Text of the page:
Wildfire III, Queenborough, (British Yard Mine Sweeper) BYMS 2076 clearing a passage into the Dutch Ports .
In the winter of 1944/1945 the people of Holland were starving.
Wildfire III Minesweepers opened up the Dutch Ports allowing desperately needed food and humanitarian aid to arrive.
The Wildfire III, Queenborough, Minesweepers under the command of Captain Humphrey Greenwood Hopper having completed the monumental task of clearing the Scheldt of mines and opening up the port of Antwerp, went on to clear mines from Rotterdam, Yjmuiden and Den Helder.
Many of their awards and citations read, “Awarded for courage and determination while serving in HM Minesweepers in clearing a passage into Rotterdam, Yjmuiden and Den Helder thereby making possible the swift relief of Holland.
The swift relief of Holland was hugely important towards the end of World War Two because the people of Holland were starving. They called it the “Hunger Winter” and it is estimated that more than 25,000 Dutch people died of hunger.
In the last year of World War Two, Dutch men had been taken away to work as forced labour in German war factories. The land had been flooded by the Germans and was unable to grow food.
Following the daring but unsuccessful attempt to seize the bridge across Rhine at Arnhem, (Operation Market Garden, we’ve all seen the Movie “A Bridge to Far”) the railways were run by German workers and the German occupiers of Holland cut off food supplies to the Dutch people.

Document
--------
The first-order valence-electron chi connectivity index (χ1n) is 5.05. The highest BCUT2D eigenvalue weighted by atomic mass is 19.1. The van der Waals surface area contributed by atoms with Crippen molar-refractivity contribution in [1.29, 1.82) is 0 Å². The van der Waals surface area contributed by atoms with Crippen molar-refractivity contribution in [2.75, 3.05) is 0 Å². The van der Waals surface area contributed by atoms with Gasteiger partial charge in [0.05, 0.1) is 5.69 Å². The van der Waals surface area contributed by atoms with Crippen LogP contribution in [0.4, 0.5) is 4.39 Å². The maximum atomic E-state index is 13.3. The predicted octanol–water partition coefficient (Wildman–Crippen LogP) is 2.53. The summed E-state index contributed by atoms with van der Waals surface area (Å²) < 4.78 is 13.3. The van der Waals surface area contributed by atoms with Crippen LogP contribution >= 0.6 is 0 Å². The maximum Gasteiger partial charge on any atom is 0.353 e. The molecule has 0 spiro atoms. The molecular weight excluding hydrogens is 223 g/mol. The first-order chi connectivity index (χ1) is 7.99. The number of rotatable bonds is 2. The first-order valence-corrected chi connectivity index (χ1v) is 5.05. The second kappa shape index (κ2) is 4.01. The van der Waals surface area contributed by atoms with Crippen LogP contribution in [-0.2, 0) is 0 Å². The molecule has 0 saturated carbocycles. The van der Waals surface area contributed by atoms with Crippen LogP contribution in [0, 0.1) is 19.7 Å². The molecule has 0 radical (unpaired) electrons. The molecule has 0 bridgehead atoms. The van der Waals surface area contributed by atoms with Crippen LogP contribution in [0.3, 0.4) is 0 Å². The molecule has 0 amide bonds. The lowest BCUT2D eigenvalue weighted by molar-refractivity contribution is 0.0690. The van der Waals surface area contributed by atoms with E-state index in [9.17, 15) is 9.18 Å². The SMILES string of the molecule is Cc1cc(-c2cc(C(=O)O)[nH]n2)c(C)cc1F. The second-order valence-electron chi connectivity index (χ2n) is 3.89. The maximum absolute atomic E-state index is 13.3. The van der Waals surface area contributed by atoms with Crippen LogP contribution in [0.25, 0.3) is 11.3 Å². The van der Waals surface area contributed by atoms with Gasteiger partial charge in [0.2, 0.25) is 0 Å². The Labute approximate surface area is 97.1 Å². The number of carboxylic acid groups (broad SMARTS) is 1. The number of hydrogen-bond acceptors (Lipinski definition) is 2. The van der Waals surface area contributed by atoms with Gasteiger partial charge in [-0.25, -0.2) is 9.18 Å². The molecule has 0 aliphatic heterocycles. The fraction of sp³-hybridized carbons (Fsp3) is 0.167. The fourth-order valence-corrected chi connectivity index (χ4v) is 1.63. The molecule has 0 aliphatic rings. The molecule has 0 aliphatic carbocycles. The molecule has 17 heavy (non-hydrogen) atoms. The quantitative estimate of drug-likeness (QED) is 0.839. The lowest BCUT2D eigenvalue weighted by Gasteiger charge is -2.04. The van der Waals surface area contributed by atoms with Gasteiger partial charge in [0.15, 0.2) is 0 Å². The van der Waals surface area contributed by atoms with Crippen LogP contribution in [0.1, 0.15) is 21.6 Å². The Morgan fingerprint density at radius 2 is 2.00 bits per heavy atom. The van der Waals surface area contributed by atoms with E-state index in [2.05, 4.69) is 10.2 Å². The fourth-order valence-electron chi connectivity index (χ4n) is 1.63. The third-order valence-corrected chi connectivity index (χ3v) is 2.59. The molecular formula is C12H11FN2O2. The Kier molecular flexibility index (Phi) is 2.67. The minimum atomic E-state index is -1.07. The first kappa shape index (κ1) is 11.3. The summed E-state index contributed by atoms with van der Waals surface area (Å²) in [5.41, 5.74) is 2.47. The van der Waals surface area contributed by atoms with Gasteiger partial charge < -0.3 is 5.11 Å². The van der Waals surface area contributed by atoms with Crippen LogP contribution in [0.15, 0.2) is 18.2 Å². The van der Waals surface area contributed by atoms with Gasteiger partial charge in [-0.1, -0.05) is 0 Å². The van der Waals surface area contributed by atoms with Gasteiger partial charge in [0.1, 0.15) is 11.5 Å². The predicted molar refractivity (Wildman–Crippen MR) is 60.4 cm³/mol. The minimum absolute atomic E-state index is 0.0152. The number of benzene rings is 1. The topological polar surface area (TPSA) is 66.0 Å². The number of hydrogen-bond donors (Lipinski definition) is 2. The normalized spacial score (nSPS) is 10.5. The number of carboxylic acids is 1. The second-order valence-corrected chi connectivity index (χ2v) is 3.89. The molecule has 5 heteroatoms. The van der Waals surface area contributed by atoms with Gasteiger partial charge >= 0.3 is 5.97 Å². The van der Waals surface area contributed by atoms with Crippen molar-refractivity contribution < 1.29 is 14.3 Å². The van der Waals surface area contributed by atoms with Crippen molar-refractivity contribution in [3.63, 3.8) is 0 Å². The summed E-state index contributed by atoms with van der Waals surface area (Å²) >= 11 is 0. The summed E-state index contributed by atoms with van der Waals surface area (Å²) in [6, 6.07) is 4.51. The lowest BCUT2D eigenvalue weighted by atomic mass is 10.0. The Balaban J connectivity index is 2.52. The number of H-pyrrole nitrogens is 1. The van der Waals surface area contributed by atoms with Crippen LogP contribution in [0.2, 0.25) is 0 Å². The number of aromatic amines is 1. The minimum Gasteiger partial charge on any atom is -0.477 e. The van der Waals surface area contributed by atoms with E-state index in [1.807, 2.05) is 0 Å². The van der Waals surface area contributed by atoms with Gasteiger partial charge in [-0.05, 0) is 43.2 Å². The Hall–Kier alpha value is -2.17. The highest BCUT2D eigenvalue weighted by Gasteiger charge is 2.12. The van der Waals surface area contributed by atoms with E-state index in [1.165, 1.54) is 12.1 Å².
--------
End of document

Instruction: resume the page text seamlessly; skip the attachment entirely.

Furniture, buildings anything made of wood was used as fuel.
With very little food, tens of thousands of Dutch people starved to death, many more died of other causes with malnutrition being a contributing factor to their deaths. Without fuel to warm their homes on the coldest of winters many also froze to death. The people were reduced to eating sugar beet and even tulip bulbs, which smell like roasting chestnuts but their taste renders them almost inedible.
Rations were cut and cut again and even then if they had ration coupons the Dutch people couldn’t get food. They were living on a starvation diet of 500 or 600 calories a day. On the Black Market Butter normally 53 cents (American Dollars) a pound rose to 61 dollars a pound, Tea normally 60 cents a pound rose to 143 dollars a pound.
From September 1944 following Operation Market Garden, a famine was foreseen and tens of thousands of children were sent from the cities to rural areas. The manmade famine hit three of the biggest cities in the Netherlands (The Hague, Rotterdam and Amsterdam). The famine began hitting hard in December 1944 and Dutch people began to starve to death. It reached it peak in March 1945 and continued into May 1945. The Germans surrendered on 7 May 1945, but even before this, getting food to the starving Dutch people became an Allied top priority.
There are numerous recorded instances of the men of Queenborough Minesweepers, the first vessels to arrive in Dutch ports, sharing their food with Dutch children.
Watch these short videos about the Wildfire III Minesweepers.
The Relief of Holland: https://youtu.be/GghYEFHmOfY
Clearing the Scheldt: https://youtu.be/8ELsc9T3Lbw